“It’s our 11th year and we’re happy to share parts of Hooksett’s history,” said Kathie Northrup, Chair of the Hooksett Heritage Commission.  “We hope residents will take advantage of the opportunity to visit the historic buildings open that day and talk with the people working to give life to Hooksett’s special places.  It’s a chance to learn a little more about their hometown.”
a picture of Old Town Hall during restoration
th 4

Manchester and the USO

During WWII, thousands of service people from Grenier Army Air Base, and civilians from Manchester
participated in USO activities. This talk will discuss those activities. Much of this program is based on oral
interviews from women who were involved with USO efforts in Manchester. Many citizens of Hooksett who served in the Military would have flown out of Grenier Field and been entertained by the USO.  The Program will take place on Thursday May 28,20015 630 pm at the Hooksett Library

Their Mission: The USO lifts the spirits of America’s troops and their families.

Millions of times each year at hundreds of locations around the world, the USO lifts the spirits of America’s troops and their families.  A nonprofit, congressionally chartered, private organization, the USO relies on the generosity of individuals, organizations and corporations to support its activities. The USO is not part of the U.S. government, but is recognized by the Department of Defense, Congress and President of the United States, who serves as Honorary Chairman of the USO

hope and uso        20090925_mht_1937

Bob Hope entertaining troops with USO             Grenier Field  and  Air Force plan

POW/MIA chair dedication

On April 19,2015 about 70 people gathered at the dedication of the chair.  Councilor Don Winterton  lead the program that featured the traditional Bag Pipes ,  Taps, and speakers representing Senator Ayotte, State Senator Boutin,  and a member of rolling thunder. The chair is located at Veterans Park at Jacob Square



Photo courtesy of D. Valade  HHS


Come visit Robies Country Store on Sunday April 19,2015 from 9 am to 3 pm.  It was 40 years ago that Jimmy Carter became “JIMMY WHO” and who became President Carter the 3th President of the United States.  Check out the wall of pictures including the iconic photo Carter and Robie .  Notice the  calendar in the picture which shows a  “20”.  Based on information obtained from the Carter Presidential Library, Carter was in NH  on March 20 and April 20 1975.  Based on Mr. Robie’s short sleeves it is most likely April.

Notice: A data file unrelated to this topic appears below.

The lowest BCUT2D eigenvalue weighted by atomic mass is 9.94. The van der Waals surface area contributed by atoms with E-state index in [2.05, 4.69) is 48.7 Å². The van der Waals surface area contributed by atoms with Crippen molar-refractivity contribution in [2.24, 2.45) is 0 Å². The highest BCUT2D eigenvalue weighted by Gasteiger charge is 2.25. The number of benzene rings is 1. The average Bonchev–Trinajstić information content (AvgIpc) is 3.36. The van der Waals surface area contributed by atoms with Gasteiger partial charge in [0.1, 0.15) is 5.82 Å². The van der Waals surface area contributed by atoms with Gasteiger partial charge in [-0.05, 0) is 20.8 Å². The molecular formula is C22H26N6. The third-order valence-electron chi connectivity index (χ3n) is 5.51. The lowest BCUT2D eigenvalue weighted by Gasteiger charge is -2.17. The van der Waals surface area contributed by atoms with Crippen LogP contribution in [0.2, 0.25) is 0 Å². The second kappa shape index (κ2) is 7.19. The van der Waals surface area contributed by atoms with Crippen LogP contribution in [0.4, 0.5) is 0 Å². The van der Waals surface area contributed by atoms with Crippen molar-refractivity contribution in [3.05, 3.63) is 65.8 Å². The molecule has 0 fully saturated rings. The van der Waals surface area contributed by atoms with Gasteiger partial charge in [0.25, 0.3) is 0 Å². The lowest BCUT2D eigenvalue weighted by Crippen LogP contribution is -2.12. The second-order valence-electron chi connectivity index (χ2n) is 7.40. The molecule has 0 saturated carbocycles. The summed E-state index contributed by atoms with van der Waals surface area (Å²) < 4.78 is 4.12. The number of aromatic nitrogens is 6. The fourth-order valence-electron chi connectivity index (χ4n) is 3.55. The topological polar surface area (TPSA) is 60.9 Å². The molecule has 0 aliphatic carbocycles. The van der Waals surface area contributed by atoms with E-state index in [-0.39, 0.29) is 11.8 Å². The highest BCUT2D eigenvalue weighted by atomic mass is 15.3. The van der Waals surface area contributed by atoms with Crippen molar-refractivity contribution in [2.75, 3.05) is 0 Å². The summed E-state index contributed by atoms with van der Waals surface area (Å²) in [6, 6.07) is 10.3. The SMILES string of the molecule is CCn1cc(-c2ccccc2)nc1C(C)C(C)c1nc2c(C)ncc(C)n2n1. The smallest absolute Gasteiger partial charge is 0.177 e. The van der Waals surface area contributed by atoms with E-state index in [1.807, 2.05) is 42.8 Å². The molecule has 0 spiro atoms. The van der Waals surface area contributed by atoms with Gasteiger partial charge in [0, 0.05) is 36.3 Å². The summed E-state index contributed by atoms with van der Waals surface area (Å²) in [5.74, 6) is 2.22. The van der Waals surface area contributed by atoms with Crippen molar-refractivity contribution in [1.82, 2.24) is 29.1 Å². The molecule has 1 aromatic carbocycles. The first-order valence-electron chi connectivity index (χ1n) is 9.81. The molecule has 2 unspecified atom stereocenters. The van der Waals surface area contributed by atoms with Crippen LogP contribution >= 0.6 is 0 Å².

Here’s a shot of the photo wall

Historic Iron and Steel Bridges of New Hampshire


Thursday, April 23 at 6:45 p.m.The metal bridges built from the 1860’s through the 1930’s were some of the largest and most impressive crossings ever built in the state, corresponding with nationwide trends and a shift of bridge building design and technology.

Glenn Knoblock will discuss the oft-forgotten metal bridges, made of iron first, then steel, that began to replace New Hampshire’s covered bridges beginning in the 1860’s. Today, these structures have dwindled greatly in number and many are in danger of being lost, while others, like the Portsmouth-Kittery Memorial Bridge, will soon be replaced. Though those that remain today are often seen as rusted and unsightly relics of the past, this program makes a case for their preservation and continued presence in our landscape.

This event is open to the public and there is no charge to attend.

This New Hampshire Humanities Council event is co-sponsored by the Hooksett Historical Society and the Hooksett Library.

There will be a brief 10-15 minute business meeting for the Hooksett Historical Society beginning at 6:30 p.